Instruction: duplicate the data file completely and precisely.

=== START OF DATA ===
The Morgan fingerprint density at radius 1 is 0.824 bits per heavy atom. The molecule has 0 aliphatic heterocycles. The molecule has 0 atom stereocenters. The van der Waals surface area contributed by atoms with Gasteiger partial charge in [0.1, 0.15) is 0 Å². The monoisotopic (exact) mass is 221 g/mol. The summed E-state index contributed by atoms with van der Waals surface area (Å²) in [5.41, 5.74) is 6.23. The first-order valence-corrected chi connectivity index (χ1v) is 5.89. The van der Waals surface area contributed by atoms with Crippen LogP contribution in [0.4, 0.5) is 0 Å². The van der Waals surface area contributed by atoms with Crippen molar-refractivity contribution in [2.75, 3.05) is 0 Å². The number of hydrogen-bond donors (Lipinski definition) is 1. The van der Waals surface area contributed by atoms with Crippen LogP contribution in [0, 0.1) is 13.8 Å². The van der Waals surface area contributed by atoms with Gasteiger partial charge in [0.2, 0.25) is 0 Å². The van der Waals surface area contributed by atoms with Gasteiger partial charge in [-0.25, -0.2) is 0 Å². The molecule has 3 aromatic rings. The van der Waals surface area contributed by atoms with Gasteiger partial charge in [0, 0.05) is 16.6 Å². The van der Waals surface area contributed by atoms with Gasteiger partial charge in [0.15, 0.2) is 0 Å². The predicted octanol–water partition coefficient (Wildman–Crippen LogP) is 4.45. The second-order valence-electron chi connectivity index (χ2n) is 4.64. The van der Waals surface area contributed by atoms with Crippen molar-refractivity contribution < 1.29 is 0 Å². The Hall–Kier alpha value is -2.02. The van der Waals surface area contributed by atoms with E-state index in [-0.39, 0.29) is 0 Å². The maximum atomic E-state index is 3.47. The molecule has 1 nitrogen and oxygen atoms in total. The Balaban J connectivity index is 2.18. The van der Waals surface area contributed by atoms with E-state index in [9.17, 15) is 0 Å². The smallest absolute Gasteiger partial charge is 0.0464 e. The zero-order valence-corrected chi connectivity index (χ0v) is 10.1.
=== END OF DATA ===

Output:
The Morgan fingerprint density at radius 1 is 0.824 bits per heavy atom. The molecule has 0 aliphatic heterocycles. The molecule has 0 atom stereocenters. The van der Waals surface area contributed by atoms with Gasteiger partial charge in [0.1, 0.15) is 0 Å². The monoisotopic (exact) mass is 221 g/mol. The summed E-state index contributed by atoms with van der Waals surface area (Å²) in [5.41, 5.74) is 6.23. The first-order valence-corrected chi connectivity index (χ1v) is 5.89. The van der Waals surface area contributed by atoms with Crippen LogP contribution in [0.4, 0.5) is 0 Å². The van der Waals surface area contributed by atoms with Crippen molar-refractivity contribution in [2.75, 3.05) is 0 Å². The number of hydrogen-bond donors (Lipinski definition) is 1. The van der Waals surface area contributed by atoms with Crippen LogP contribution in [0, 0.1) is 13.8 Å². The van der Waals surface area contributed by atoms with Gasteiger partial charge in [0.2, 0.25) is 0 Å². The van der Waals surface area contributed by atoms with Gasteiger partial charge in [-0.25, -0.2) is 0 Å². The molecule has 3 aromatic rings. The van der Waals surface area contributed by atoms with Gasteiger partial charge in [0, 0.05) is 16.6 Å². The van der Waals surface area contributed by atoms with Gasteiger partial charge in [0.15, 0.2) is 0 Å². The predicted octanol–water partition coefficient (Wildman–Crippen LogP) is 4.45. The second-order valence-electron chi connectivity index (χ2n) is 4.64. The van der Waals surface area contributed by atoms with Crippen molar-refractivity contribution < 1.29 is 0 Å². The Hall–Kier alpha value is -2.02. The van der Waals surface area contributed by atoms with E-state index in [-0.39, 0.29) is 0 Å². The maximum atomic E-state index is 3.47. The molecule has 1 nitrogen and oxygen atoms in total. The Balaban J connectivity index is 2.18. The van der Waals surface area contributed by atoms with E-state index in [9.17, 15) is 0 Å². The smallest absolute Gasteiger partial charge is 0.0464 e. The zero-order valence-corrected chi connectivity index (χ0v) is 10.1.